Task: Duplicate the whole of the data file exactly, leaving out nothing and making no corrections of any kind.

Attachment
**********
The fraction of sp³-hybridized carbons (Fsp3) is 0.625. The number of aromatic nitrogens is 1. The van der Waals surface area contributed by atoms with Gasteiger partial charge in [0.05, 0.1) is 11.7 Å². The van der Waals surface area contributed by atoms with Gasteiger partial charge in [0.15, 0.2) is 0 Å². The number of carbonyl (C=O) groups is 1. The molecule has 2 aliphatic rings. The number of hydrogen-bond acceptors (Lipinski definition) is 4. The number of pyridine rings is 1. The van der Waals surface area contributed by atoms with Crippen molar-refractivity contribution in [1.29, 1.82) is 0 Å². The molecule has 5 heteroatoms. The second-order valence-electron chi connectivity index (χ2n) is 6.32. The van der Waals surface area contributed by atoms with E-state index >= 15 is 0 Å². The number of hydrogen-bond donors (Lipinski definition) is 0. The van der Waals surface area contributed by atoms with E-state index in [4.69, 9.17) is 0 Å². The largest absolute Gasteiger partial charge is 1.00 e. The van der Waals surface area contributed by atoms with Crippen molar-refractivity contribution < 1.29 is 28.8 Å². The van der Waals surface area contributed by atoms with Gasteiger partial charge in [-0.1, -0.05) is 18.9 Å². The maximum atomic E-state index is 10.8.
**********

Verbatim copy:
The fraction of sp³-hybridized carbons (Fsp3) is 0.625. The number of aromatic nitrogens is 1. The van der Waals surface area contributed by atoms with Gasteiger partial charge in [0.05, 0.1) is 11.7 Å². The van der Waals surface area contributed by atoms with Gasteiger partial charge in [0.15, 0.2) is 0 Å². The number of carbonyl (C=O) groups is 1. The molecule has 2 aliphatic rings. The number of hydrogen-bond acceptors (Lipinski definition) is 4. The number of pyridine rings is 1. The van der Waals surface area contributed by atoms with Crippen molar-refractivity contribution in [1.29, 1.82) is 0 Å². The molecule has 5 heteroatoms. The second-order valence-electron chi connectivity index (χ2n) is 6.32. The van der Waals surface area contributed by atoms with E-state index >= 15 is 0 Å². The number of hydrogen-bond donors (Lipinski definition) is 0. The van der Waals surface area contributed by atoms with E-state index in [4.69, 9.17) is 0 Å². The largest absolute Gasteiger partial charge is 1.00 e. The van der Waals surface area contributed by atoms with Crippen molar-refractivity contribution < 1.29 is 28.8 Å². The van der Waals surface area contributed by atoms with Gasteiger partial charge in [-0.1, -0.05) is 18.9 Å². The maximum atomic E-state index is 10.8.